To me, part of the value of an on-the-books mandate is that in the government enterprise, across all of your agencies, a leader can say, “Look, this is the direction we’re headed, so you’ve got to be on board.” Everyone’s got to have that hard target in mind when they’re making all their decisions and really evaluate, Is what I’m going to do positive, negative, or neutral towards that goal? Is this permit going to help do that? Is this regulation that I’m promulgating going to help do that? Is this transportation initiative going to do that or not? And if all those decisions are viewed with that lens, you can actually start changing the way that they work.
Also, when you put it in law, and you say, it shall be done, it becomes a hard legal target, and those hard legal targets often enable outside groups to hold you to account. You shall do this by this date; if you don’t do it by that date, you get sued, and you lose. And if you lose, you then have to implement under judicial order those steps that will actually get you there.
For the federal government, in my opinion, it needs to be in statute, because when it’s done by executive order, when it’s done by the administration every four or eight years, you then reverse course. We can’t keep doing that; we can’t keep flip-flopping. It needs to actually be a target that is a reasonable distance of time away, that doesn’t change every four years.
You mentioned nuclear in the mix earlier.
Yes, it puts me in a certain camp.
Is nuclear power necessary to reach the goal? Do we need to be building new nuclear plants, and what are the barriers to that?
Nuclear is one of the harder and more complicated choices. My view on nuclear is primarily about existing nuclear. I think 20% of our nationwide electric generation is baseload nuclear—it’s on over 90% of the time, it’s zero carbon. And yes, it has problems with its waste, which we haven’t solved, but it’s solvable at some level.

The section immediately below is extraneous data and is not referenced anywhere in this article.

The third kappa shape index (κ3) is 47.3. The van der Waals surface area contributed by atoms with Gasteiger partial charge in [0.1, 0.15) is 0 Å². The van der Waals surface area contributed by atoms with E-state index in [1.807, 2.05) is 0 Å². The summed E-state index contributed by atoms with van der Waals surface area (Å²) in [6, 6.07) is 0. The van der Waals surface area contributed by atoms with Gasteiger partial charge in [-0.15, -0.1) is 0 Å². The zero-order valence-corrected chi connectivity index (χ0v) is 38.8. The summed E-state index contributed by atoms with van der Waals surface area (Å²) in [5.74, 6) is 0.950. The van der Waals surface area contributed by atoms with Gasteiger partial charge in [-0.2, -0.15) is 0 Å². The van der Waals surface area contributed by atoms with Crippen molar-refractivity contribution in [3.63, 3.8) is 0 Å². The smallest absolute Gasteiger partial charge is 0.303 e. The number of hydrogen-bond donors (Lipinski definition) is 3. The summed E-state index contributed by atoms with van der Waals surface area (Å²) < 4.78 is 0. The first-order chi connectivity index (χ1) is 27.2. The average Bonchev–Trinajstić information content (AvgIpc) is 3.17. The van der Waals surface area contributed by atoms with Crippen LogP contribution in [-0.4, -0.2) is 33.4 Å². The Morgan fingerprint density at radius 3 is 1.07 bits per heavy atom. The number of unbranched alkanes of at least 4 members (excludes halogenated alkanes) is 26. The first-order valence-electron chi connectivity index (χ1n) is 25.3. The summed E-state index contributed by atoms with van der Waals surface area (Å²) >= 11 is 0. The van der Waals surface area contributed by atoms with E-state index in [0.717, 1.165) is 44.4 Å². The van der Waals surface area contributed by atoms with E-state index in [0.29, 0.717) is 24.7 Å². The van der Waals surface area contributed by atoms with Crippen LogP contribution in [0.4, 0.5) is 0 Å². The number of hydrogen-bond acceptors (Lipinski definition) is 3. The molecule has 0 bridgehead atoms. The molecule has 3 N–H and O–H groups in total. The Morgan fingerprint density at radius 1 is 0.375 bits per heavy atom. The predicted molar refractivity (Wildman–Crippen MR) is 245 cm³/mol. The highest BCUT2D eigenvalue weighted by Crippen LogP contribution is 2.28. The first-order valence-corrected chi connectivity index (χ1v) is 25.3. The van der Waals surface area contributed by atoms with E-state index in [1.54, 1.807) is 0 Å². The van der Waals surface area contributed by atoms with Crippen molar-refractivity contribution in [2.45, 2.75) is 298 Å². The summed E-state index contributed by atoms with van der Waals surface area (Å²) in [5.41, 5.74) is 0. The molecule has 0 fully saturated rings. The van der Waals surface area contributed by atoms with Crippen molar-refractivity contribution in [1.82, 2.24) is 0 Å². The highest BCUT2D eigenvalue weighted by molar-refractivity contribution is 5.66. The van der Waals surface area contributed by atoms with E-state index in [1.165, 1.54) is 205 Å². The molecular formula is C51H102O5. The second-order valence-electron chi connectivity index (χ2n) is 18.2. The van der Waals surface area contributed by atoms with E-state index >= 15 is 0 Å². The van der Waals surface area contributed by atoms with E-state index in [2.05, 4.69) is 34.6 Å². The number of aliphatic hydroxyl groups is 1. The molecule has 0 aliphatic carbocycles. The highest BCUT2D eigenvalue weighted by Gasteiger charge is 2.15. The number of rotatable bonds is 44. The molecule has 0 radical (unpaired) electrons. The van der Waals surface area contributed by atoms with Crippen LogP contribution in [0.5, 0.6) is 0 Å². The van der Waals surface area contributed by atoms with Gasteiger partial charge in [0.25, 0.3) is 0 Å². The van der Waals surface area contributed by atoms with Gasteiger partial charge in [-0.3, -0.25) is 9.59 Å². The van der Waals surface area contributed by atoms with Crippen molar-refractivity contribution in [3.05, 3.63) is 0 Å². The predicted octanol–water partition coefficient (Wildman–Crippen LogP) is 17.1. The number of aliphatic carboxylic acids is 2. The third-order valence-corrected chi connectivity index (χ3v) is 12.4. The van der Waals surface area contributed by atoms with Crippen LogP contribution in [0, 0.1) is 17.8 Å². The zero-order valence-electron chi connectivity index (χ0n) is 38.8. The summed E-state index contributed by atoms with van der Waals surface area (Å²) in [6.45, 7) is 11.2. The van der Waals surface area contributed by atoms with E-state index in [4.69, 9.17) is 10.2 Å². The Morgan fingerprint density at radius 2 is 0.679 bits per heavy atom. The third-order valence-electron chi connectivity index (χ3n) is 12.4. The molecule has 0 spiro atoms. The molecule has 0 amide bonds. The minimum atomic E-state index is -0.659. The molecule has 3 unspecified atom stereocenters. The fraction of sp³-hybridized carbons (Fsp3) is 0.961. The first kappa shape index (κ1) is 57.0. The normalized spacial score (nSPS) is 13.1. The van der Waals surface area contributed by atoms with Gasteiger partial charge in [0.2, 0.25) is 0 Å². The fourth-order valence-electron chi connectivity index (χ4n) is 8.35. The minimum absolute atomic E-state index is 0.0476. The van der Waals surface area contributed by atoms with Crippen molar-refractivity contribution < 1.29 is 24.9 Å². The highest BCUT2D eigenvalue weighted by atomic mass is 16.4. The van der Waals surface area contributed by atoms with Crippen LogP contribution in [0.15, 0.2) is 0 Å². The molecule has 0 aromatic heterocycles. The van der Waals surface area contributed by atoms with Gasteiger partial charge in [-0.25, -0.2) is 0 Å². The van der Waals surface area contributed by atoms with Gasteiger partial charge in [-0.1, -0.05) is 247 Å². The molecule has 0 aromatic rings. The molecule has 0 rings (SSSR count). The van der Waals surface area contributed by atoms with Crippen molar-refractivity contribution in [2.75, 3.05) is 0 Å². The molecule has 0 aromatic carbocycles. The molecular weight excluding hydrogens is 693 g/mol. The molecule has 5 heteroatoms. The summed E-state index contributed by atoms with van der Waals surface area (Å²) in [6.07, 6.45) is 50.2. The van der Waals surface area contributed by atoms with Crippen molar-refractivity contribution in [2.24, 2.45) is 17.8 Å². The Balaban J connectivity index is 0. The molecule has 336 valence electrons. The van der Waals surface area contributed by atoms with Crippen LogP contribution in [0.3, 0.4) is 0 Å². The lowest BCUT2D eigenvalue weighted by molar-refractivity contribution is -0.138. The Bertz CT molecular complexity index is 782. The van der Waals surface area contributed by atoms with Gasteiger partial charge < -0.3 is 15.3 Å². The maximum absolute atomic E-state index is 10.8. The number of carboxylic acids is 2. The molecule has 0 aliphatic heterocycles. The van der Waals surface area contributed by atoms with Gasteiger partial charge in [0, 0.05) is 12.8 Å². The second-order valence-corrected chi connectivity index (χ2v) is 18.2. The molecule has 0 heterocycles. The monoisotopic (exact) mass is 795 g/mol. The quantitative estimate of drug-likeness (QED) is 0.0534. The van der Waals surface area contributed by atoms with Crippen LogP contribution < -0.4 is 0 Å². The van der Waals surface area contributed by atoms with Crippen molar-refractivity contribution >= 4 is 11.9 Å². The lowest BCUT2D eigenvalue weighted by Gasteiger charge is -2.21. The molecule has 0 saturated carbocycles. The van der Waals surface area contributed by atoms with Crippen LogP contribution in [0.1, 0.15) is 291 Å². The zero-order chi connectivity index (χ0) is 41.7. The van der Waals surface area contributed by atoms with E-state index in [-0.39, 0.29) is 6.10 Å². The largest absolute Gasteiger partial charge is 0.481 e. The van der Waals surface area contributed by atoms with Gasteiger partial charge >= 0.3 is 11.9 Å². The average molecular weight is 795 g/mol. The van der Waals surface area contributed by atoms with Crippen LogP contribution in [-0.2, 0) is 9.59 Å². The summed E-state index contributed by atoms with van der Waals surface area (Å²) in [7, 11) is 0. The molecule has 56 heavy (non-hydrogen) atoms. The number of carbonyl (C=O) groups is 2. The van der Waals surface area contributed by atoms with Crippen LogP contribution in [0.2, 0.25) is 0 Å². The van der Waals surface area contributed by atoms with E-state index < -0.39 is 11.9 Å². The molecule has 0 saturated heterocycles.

Not everyone will be happy about that. But to lose that baseload right now, at a time when we need decarbonization as fast as we can, would I think be a mistake. So the drive to get rid of existing nuclear is to me very shortsighted. When Germany went through this, when Japan did, post Fukushima, their next option was coal, which was the exact opposite direction that anyone would want to go.
To the extent that we can, we need to hold on to our existing baseload nuclear for the time that we need to develop battery storage, pump storage—all these other ways that we need to make intermittent renewables, wind and solar, get to the point where they would equate to baseload nuclear. I think for that next 10, 12 years, we need that.
Future new nuclear has always seemed to be 10 years away, for the last 60 years. We’ve seen with the two reactors in Georgia and South Carolina the billions and billions of dollars of cost overruns to build nuclear at this point. And to me, new nuclear, at that price, is not worth it—wind at 2 cents or whatever it’s down to and solar at similar prices plus battery storage will be cheaper, is cheaper, today.
So we will have nuclear with us for another decade or more. It will be during that time that we need to scale up a sufficient amount of storage to make our intermittent renewables act and behave more like baseload nuclear, plus all the controls and smart grid and other things that enable that all to function and work. Which is a new role for the utilities, who have to now figure out this new world.
What would that modern electrical grid look like?
The grid of the future would be a move away from large power plants sending transmission over very long distances in one direction to your home. There will still be some larger-scale, grid-scale, probably wind and solar, nuclear, and some residual natural gas because the grid needs to balance all the time—it needs to have the power for any light that’s going to be turned on, so there will probably be some fast, efficient, natural gas peaking plants.
But in your local grid, on the distribution side, you will have much more distributed energy and local energy generation. So rooftop solar, combined heat and power at industrial facilities, and local clean generation like fuel cells, could be connected in smaller microgrids that are more resilient. Instead of this one massive grid that when it all goes down, you go down, you can have isolatable, self-sustaining nodes that could stay up in times of power outage.
That grid is also talking to your home; your smart appliances are talking to the grid and being able to be controlled. You might even be paid for your willingness to give up some control over your thermostats. These technologies already exist. You can sign up for a program to allow the utility company to make it a degree warmer in the summer or cooler in the winter to reduce load on the overall system. In Vermont you can have a Tesla Powerwall battery in your basement that’s being fed by your solar panels. It’s your backup when the lights go out, but when it’s really hot in the summer, they can take control of your battery and use that stored energy, feed it into the grid, instead of activating a dirty old peaker plant that they would have to spend a lot of money on.